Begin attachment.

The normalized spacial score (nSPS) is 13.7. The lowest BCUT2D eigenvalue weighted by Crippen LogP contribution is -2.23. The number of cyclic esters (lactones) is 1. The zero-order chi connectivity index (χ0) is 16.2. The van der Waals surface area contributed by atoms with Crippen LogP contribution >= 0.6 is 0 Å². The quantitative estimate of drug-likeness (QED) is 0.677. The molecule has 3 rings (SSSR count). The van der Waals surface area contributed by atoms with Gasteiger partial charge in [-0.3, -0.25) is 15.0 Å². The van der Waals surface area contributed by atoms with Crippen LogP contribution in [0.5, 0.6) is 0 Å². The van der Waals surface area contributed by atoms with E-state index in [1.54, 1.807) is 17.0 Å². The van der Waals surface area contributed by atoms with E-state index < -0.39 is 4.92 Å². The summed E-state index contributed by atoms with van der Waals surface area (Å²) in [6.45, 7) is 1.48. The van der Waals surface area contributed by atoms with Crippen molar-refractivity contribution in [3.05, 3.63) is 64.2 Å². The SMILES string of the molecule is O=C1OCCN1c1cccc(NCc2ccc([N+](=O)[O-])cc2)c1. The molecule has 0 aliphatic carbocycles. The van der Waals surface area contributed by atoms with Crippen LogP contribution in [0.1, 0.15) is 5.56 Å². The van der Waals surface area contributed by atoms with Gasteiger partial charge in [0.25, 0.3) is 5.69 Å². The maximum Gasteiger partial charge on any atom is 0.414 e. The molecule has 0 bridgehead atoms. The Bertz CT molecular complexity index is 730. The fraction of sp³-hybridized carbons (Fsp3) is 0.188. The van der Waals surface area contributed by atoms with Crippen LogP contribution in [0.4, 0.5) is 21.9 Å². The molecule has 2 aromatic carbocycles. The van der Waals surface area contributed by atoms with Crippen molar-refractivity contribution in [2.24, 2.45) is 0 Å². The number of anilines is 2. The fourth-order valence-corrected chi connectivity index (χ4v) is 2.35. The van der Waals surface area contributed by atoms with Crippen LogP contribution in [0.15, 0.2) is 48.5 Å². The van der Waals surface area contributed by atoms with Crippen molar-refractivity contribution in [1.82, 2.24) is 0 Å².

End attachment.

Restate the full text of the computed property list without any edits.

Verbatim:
The normalized spacial score (nSPS) is 13.7. The lowest BCUT2D eigenvalue weighted by Crippen LogP contribution is -2.23. The number of cyclic esters (lactones) is 1. The zero-order chi connectivity index (χ0) is 16.2. The van der Waals surface area contributed by atoms with Crippen LogP contribution >= 0.6 is 0 Å². The quantitative estimate of drug-likeness (QED) is 0.677. The molecule has 3 rings (SSSR count). The van der Waals surface area contributed by atoms with Gasteiger partial charge in [-0.3, -0.25) is 15.0 Å². The van der Waals surface area contributed by atoms with Crippen LogP contribution in [0.5, 0.6) is 0 Å². The van der Waals surface area contributed by atoms with E-state index in [1.54, 1.807) is 17.0 Å². The van der Waals surface area contributed by atoms with E-state index < -0.39 is 4.92 Å². The summed E-state index contributed by atoms with van der Waals surface area (Å²) in [6.45, 7) is 1.48. The van der Waals surface area contributed by atoms with Crippen molar-refractivity contribution in [3.05, 3.63) is 64.2 Å². The SMILES string of the molecule is O=C1OCCN1c1cccc(NCc2ccc([N+](=O)[O-])cc2)c1. The molecule has 0 aliphatic carbocycles. The van der Waals surface area contributed by atoms with Crippen LogP contribution in [0.1, 0.15) is 5.56 Å². The van der Waals surface area contributed by atoms with Gasteiger partial charge in [0.25, 0.3) is 5.69 Å². The maximum Gasteiger partial charge on any atom is 0.414 e. The molecule has 0 bridgehead atoms. The Bertz CT molecular complexity index is 730. The fraction of sp³-hybridized carbons (Fsp3) is 0.188. The van der Waals surface area contributed by atoms with Crippen LogP contribution in [0.4, 0.5) is 21.9 Å². The molecule has 2 aromatic carbocycles. The van der Waals surface area contributed by atoms with Crippen molar-refractivity contribution in [2.24, 2.45) is 0 Å². The number of anilines is 2. The fourth-order valence-corrected chi connectivity index (χ4v) is 2.35. The van der Waals surface area contributed by atoms with Crippen LogP contribution in [0.15, 0.2) is 48.5 Å². The van der Waals surface area contributed by atoms with Crippen molar-refractivity contribution in [1.82, 2.24) is 0 Å².